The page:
Attorney threatens lawsuit against Aurora City Council if they move forward with investigation, censure

Denver-based civil rights attorney David Lane sent Aurora City Council members a warning letter Wednesday: If they move forward with an investigation that could lead to censuring one of their members, he would file a lawsuit in federal court.

Lane’s letter comes as a response to an allegation of a city charter violation that Juan Marcano, a progressive member of the council, filed against conservative member Danielle Jurinsky. The charge was over comments she made Jan. 27 about Aurora Police Chief Vanessa Wilson and Deputy Chief Darin Parker on the Steffan Tubbs radio talk show on KNUS.

Marcano said Jurinsky’s call for Wilson to be removed and her meeting with Wilson calling for Parker’s removal violates the city charter, which prevents council members from directing employment or appointment decisions of anyone under the city manager’s authority.

In the interview, Jurinksy said the way to fix the problem of lack of police officers in Aurora would be to “remove the chief immediately, and with her takes out the trash of the Deputy Chief of Police Darin Parker.” Jurinsky also referred to Wilson as “trash” in the interview.

Aurora police declined requests for comment on Wednesday.

Marcano wrote in his complaint that Jurinsky’s comments on social media and talk radio “amount to public direction to terminate Chief Wilson and Deputy Chief Parker in direct violation of our city charter.”

“We’re legislators, not executives. Our charter prohibits us from calling for or directing the firing, or hiring employees, with the exception of the city manager, the city attorney (and) … two other positions in our system,” Marcano told The Post on Wednesday.

He added that he didn’t want to set a “very troubling new precedent” to allow a violation of the city charter and have employees reporting to 11 people, rather than one, causing chaos.

But Lane referred to the charge filed by Marcano and any potential investigation or hearing as a “bad-faith political investigation” over Jurinsky exercising her right to free speech, alleging a violation of the First Amendment of the U.S. Constitution and a violation of the state constitution. In his letter, he added that the U.S. Supreme Court has upheld public officials’ rights and employees to engage in free speech.

“There can be no doubt that Council Member Jurinsky was exercising her rights under the First Amendment,” Lane wrote. “She made radio comments regarding the current administration of the Aurora Police Department. She stated that her perception is that the Chief of Police is ‘trash’ and that she and her managerial subordinates should immediately be terminated from their positions of authority over the police.”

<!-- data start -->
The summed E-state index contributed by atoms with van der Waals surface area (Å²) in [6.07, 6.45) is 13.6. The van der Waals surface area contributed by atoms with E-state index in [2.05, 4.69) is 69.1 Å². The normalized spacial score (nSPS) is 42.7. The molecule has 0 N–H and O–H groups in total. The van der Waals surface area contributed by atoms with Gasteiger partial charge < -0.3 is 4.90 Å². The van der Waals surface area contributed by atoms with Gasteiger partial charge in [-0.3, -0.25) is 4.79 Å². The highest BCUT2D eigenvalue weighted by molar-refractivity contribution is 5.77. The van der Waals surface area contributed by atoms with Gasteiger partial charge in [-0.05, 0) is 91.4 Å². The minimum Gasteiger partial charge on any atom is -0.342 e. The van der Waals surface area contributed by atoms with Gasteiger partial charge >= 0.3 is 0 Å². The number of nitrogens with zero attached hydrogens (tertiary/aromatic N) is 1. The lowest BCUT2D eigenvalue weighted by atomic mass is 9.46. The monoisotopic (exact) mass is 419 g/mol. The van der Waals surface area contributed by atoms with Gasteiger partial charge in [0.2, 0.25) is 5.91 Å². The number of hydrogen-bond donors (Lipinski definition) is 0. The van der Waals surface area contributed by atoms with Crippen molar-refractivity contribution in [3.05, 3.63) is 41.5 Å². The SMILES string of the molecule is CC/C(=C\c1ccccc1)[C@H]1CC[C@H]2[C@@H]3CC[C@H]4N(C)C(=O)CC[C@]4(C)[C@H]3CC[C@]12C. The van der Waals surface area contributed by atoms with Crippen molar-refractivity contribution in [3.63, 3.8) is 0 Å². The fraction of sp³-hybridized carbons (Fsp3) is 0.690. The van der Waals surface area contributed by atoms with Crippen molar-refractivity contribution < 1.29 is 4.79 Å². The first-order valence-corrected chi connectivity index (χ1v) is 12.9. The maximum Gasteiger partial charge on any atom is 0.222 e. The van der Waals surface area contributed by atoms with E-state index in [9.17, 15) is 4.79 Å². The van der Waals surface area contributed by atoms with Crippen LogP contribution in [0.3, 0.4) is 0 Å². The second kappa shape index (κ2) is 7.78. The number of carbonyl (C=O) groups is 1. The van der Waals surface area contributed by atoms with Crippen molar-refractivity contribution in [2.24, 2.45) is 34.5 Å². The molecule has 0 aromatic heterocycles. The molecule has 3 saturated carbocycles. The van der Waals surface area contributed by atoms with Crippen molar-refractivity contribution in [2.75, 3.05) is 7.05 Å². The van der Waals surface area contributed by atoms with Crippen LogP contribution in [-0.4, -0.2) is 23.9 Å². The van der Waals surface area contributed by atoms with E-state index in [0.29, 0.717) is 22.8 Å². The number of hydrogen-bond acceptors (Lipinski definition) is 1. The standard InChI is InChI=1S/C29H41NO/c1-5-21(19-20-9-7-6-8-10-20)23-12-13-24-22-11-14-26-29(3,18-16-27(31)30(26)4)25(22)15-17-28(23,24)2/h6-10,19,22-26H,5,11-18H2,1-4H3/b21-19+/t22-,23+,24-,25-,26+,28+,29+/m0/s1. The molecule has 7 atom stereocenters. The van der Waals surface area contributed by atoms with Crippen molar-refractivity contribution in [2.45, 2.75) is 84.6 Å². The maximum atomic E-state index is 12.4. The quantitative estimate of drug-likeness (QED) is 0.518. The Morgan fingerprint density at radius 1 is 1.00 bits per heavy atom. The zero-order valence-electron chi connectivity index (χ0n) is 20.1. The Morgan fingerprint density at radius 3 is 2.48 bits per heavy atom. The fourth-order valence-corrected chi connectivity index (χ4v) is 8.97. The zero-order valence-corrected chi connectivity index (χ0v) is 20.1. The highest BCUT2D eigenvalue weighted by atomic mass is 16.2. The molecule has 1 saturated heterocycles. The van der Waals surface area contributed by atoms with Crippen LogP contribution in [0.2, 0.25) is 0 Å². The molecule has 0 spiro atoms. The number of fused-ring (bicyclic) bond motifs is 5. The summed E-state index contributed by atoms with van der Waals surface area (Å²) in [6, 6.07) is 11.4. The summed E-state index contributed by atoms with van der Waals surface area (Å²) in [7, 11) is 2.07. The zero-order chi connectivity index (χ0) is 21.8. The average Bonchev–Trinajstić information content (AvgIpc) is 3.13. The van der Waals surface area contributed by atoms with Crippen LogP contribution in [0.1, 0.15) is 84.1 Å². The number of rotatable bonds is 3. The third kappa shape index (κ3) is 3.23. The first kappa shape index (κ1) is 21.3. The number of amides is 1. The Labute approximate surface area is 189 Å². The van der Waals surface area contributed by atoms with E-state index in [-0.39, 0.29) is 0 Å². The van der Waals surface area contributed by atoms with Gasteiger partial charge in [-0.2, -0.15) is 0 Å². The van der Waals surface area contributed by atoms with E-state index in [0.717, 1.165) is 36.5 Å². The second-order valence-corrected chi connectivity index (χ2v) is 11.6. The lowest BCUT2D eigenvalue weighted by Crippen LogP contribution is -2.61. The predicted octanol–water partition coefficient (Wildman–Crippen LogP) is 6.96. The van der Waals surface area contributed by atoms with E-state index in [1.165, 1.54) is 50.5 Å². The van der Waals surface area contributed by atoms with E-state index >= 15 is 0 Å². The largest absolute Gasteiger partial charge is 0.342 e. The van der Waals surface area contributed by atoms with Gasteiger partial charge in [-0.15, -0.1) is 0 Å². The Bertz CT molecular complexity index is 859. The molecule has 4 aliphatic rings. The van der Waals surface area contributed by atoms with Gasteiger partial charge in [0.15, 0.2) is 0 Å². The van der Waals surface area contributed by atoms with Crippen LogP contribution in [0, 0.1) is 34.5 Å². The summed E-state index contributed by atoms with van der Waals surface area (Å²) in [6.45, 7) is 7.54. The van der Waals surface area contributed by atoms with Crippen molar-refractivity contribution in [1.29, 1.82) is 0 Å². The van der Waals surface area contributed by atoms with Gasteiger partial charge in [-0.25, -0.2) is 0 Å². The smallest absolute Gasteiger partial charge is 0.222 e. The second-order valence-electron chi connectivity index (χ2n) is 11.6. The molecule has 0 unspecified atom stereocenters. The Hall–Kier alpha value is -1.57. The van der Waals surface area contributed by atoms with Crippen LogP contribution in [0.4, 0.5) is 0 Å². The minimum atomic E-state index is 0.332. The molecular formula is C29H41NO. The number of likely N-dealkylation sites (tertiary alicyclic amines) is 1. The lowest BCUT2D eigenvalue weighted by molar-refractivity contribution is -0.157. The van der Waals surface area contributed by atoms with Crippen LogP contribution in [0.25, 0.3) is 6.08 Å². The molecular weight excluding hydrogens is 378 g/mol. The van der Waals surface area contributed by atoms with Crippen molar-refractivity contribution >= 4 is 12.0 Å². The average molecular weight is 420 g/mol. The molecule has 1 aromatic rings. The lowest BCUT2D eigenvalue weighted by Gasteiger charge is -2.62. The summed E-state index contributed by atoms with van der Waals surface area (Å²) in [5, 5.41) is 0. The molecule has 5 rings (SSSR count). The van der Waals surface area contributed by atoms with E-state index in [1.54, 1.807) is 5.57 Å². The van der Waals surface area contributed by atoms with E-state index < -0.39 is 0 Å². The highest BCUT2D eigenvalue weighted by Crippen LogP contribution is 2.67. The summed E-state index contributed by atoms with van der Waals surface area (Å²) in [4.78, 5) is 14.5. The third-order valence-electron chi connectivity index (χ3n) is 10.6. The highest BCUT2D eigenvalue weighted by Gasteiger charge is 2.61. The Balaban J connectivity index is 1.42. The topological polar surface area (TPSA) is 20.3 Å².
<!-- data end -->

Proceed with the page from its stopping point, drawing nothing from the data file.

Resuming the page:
With Aurora making international news over police misconduct, he continued, the issue is “of grave public concern.”

In recent years, Aurora police have made headlines over the 2019 death of 23-year-old Elijah McClain following a violent arrest; an Aurora cop who handcuffed and forced a group of Black girls to lie down on their stomachs during a stop; an officer leaving a restrained woman on the floor of patrol car for 21 minutes despite her pleas that she couldn’t breathe; and an on-duty cop who passed out drunk while driving and wasn’t investigated.

Lane has given the city until the close of business on March 4 to alert him that the charges have been withdrawn or the case dismissed or he and Jurinsky would proceed with the lawsuit.

“The right to free speech is under assault in this country,” he said in an interview. “And it’s under assault from the right and it’s under assault from the left. And I personally believe that it doesn’t matter what your position is — if you are attacking the rights of free speech, my law firm is coming after you.”

Jurinsky said she stands by her comments and that she wasn’t directing city staff or the city manager to fire an employee.

“I did nothing wrong, and as an elected official, you do not lose your constitutional rights,” she said.

But Marcano believes this is Jurinsky’s response to being held accountable and that “she’s free to think whatever she wants to just as I am, but doing what she’s doing is reckless and brash.”

Both the investigation spurred by Marcano’s complaint and Lane’s letter were referred to outside counsel — Burns Figa & Will — per council rules, according to city spokesman Ryan Luby. A public hearing for the censure process is scheduled for 6:30 p.m. on March 30 in the City Council Chamber.

“To our knowledge, this is the first time the City Council has undergone this process,” Luby said in an email.

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